Data that helps you evaluate investments doesn’t have to cost an arm and a leg—or anything at all for that matter.
SEC filings, such as the 10-K and 10-Q forms, provide data as reported by the company. Without any value-added manipulation [Hack #15] and [Hack #20] , you have to judge for yourself whether data truly reflects a company’s performance. Many web sites provide information suitable for your initial research and qualitative evaluations. In addition, you can use Excel web queries [Hack #7] to extract data directly from web pages into a spreadsheet for processing and ratio analysis. The only time free data falls short is when you want to feed an investment analysis program [Hack #38] and [Hack #53] that runs on your computer. These programs require data in a specific format, and it’s just too much trouble to format free data to fit their specifications.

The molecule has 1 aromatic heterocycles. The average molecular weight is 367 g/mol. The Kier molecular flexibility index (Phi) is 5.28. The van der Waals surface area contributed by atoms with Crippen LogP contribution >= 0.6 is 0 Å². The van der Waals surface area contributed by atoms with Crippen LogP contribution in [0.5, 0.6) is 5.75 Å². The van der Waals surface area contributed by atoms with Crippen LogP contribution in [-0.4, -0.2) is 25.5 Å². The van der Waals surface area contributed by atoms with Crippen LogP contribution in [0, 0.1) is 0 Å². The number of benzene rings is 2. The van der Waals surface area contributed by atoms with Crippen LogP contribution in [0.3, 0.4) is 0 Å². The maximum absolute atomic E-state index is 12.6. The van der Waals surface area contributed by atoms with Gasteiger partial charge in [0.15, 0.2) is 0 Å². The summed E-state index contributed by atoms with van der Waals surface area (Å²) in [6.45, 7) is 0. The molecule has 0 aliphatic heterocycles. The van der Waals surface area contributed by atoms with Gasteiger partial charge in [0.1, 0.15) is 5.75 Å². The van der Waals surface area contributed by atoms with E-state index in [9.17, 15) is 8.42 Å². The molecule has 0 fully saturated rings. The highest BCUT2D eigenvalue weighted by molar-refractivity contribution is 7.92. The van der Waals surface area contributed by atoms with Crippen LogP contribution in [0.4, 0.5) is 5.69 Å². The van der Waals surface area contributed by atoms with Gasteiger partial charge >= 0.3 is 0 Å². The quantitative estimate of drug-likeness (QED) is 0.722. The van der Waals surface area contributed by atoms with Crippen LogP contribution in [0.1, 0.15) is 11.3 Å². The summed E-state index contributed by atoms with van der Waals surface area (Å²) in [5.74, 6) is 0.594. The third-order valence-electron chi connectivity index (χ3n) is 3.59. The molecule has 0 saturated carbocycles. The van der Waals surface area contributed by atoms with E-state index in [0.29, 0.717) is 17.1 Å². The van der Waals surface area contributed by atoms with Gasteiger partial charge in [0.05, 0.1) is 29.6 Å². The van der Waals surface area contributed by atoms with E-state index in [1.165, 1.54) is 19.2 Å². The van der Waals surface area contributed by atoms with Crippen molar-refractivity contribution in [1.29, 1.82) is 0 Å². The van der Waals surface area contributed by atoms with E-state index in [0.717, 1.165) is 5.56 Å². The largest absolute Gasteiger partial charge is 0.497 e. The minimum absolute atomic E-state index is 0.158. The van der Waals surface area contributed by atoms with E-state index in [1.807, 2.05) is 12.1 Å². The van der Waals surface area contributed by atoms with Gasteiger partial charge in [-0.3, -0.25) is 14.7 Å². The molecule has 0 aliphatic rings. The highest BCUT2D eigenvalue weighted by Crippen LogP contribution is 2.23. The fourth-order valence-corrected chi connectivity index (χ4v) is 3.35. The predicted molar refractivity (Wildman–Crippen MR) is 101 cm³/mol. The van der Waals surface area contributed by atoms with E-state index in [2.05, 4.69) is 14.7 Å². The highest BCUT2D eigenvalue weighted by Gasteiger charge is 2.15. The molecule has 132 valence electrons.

When you want to put financial ratios (see Chapter 4) to the test, you need data from financial statements—and lots of it. For almost effortless downloads of financial statement data, there’s only one free alternative: EdgarScan [Hack #18] .
Many web sites provide easy access to SEC filings, such as the 10-K and 10-Q reports. In most cases, you can view the filings on the screen or download them as Adobe PDF, HTML, or rich text format files. If the web site uses HTML tables to display the SEC filing, you can use Excel web queries to extract the data to a spreadsheet. The best web sites in this ...